In short, glaucoma is a build up of pressure within the eye that causes vision loss and blindness by damaging the nerve in the back of your eye called the optic nerve. People who have elevated eye pressure are at increased risk for glaucoma. But each type of glaucoma is different — and for some, experts are still learning about the causes.
Most people are unaware they have symptoms until they start losing their eye sight, and often do not notice any vision loss right away.
Diagnosing glaucoma is not always easy, and careful evaluation of the optic nerve continues to be essential to diagnosis and treatment. Doctors look at many factors before making decisions about your treatment. If your condition is particularly difficult to diagnose or treat, you may be referred to a glaucoma specialist. A second opinion is always wise if you or your doctor become concerned about your diagnosis or your progress.
If you have high risk factors for glaucoma such as; diabetes, high blood pressure, or a family history of glaucoma, you should see an eye doctor now and determine how often to have subsequent eye exams.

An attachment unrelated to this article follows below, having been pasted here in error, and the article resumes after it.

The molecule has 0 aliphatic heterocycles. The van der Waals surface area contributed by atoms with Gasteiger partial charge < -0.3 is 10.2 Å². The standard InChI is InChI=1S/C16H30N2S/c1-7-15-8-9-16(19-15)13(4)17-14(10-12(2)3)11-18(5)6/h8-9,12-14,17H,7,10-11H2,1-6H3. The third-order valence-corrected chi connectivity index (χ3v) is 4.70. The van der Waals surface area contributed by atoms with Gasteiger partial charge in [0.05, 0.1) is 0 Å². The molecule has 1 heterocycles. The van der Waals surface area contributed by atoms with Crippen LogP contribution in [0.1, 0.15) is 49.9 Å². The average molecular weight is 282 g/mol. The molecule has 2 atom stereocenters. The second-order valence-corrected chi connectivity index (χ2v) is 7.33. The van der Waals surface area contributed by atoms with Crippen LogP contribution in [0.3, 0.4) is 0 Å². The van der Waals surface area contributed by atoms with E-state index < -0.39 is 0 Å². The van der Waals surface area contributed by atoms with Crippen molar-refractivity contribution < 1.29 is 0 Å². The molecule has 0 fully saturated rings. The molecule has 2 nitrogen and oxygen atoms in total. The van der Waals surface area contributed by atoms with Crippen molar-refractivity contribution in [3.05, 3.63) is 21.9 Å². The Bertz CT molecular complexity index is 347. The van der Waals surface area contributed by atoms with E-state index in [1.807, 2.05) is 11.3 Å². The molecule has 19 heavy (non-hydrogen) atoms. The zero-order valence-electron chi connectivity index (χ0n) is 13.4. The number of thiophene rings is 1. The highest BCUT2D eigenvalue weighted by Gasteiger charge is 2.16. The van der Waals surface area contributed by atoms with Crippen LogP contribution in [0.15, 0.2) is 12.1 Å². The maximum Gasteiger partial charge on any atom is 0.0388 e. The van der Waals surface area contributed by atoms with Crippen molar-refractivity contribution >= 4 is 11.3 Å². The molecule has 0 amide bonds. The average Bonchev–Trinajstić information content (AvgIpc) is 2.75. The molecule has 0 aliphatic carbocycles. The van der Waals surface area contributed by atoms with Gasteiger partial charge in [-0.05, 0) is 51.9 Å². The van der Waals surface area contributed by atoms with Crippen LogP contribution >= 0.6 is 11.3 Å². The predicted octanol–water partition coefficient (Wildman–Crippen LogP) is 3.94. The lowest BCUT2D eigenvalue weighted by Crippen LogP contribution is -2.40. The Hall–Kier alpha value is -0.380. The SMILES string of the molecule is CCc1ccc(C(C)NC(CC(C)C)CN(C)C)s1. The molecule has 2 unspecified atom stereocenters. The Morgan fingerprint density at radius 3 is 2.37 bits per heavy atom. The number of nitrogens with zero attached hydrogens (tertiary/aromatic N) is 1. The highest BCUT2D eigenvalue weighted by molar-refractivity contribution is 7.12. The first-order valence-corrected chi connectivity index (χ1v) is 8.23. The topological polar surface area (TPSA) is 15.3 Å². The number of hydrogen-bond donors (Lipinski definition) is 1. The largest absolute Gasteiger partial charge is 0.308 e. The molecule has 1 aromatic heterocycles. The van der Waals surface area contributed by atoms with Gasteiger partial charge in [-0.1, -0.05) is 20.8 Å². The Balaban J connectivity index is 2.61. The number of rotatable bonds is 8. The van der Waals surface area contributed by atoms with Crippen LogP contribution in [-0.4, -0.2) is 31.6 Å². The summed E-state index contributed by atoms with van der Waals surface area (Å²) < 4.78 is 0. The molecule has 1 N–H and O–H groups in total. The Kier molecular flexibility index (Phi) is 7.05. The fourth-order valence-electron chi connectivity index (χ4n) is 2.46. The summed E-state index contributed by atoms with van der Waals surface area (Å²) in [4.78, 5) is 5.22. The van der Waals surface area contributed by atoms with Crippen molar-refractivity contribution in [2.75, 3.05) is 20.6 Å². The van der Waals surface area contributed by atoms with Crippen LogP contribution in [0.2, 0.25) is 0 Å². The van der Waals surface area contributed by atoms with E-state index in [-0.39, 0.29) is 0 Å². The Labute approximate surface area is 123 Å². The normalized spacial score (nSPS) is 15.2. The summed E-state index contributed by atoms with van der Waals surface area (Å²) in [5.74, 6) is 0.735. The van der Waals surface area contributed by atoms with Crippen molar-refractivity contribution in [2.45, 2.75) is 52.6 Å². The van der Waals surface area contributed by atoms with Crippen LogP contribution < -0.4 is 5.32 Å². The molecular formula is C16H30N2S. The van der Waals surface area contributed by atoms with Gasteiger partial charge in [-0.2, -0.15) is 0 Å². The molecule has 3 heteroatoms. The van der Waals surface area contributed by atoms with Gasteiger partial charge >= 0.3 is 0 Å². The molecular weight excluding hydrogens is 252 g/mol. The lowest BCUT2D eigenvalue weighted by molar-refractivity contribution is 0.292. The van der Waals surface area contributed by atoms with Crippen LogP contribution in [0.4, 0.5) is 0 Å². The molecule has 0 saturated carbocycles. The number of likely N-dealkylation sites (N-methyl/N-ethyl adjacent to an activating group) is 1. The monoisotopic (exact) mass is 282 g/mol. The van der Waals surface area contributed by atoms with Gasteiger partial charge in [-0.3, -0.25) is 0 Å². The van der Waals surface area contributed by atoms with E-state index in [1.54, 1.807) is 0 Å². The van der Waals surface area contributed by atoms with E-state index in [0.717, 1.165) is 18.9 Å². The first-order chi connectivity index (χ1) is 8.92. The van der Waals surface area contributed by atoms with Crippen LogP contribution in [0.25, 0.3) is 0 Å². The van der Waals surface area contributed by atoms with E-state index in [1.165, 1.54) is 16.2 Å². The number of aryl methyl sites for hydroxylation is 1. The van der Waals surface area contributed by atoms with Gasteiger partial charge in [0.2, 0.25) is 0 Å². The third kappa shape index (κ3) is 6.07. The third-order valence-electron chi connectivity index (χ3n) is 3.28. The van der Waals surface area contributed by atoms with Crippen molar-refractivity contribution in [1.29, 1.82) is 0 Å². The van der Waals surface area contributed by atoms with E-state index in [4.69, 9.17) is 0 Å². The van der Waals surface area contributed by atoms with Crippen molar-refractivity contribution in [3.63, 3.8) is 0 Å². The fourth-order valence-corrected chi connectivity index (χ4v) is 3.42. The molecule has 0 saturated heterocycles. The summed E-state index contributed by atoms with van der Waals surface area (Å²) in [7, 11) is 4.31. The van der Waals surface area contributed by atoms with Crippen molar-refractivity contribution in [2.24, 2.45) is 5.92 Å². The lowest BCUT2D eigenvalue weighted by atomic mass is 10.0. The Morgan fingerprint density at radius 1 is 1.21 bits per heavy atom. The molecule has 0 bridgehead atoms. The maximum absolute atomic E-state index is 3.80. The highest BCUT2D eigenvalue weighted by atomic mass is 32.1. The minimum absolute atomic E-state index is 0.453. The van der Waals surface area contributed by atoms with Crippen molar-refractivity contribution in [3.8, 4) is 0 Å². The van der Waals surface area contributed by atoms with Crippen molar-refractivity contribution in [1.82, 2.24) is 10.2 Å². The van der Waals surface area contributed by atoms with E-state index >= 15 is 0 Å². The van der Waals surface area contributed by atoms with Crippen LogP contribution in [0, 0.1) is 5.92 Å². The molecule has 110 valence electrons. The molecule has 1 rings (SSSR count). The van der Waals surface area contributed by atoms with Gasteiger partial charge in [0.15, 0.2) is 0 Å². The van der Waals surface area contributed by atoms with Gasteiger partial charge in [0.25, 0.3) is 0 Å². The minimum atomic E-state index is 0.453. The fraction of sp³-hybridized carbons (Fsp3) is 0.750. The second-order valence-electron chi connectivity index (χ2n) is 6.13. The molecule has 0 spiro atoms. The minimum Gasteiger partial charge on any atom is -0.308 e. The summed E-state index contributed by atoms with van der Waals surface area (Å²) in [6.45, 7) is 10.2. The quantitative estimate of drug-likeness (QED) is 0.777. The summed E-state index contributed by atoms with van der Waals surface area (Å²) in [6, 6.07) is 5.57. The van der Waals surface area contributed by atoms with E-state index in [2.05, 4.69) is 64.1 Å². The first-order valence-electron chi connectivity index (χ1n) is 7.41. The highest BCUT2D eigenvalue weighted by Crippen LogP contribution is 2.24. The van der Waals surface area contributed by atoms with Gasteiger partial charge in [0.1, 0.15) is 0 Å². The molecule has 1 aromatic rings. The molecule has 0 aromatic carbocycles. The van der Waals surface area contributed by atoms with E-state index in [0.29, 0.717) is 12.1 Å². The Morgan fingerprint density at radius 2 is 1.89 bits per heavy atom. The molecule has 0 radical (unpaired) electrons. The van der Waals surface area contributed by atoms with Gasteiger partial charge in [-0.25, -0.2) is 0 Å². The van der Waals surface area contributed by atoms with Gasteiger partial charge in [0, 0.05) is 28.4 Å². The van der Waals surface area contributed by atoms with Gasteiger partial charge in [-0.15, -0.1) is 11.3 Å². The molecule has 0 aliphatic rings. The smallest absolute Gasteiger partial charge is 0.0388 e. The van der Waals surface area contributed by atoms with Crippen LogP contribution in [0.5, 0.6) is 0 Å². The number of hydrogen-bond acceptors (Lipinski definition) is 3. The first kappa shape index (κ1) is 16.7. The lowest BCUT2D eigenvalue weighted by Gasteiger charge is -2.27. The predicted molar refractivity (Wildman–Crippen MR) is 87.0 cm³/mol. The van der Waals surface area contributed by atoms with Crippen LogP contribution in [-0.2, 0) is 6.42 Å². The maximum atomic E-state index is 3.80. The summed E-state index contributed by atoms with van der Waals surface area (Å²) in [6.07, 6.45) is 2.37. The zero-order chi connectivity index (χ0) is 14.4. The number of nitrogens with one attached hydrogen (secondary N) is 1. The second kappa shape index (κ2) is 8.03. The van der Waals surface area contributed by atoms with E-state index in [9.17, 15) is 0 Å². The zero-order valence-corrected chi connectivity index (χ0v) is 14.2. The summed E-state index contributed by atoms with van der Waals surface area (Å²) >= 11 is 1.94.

Other Risk Factors
Open-angle glaucoma is the most common type in the United States, where 9 in 10 people with glaucoma, have the open-angle type.
Over time, the pressure damages the optic nerve, which affects your vision. This can eventually lead to blindness — in fact, open-angle glaucoma causes almost 2 in 10 cases of blindness in African Americans. People with high blood pressure are also at higher risk for this type.
This is a type of open-angle glaucoma that happens in people with normal eye pressure. About 1 in 3 people with open-angle glaucoma have the normal-tension type.
You may be at higher risk for normal-tension glaucoma if you:
Also called narrow-angle or acute glaucoma, is a medical emergency. Go to the doctor or emergency room immediately if you suddenly have:
In this type of glaucoma, the outer edge of the iris (the colored part of your eye) blocks fluid from draining out of the front of the eye. The fluid builds up quickly, causing a sudden increase in eye pressure. If it’s not treated, angle-closure glaucoma can cause blindness in just a few days.
There is another type of angle-closure glaucoma. Called slow or chronic angle-closure glaucoma, symptoms happen more slowly or might not cause any symptoms. The doctor treats this type with medicines, laser treatments, or surgery.
About 1 in 10,000 babies in the United States have Congenital glaucoma. This defect (problem) in the eye keeps fluid from draining normally. In these cases, you will usually notice the symptoms right away. Children with congenital glaucoma:
Sometimes glaucoma is caused by another medical condition — this is called secondary glaucoma, which includes-
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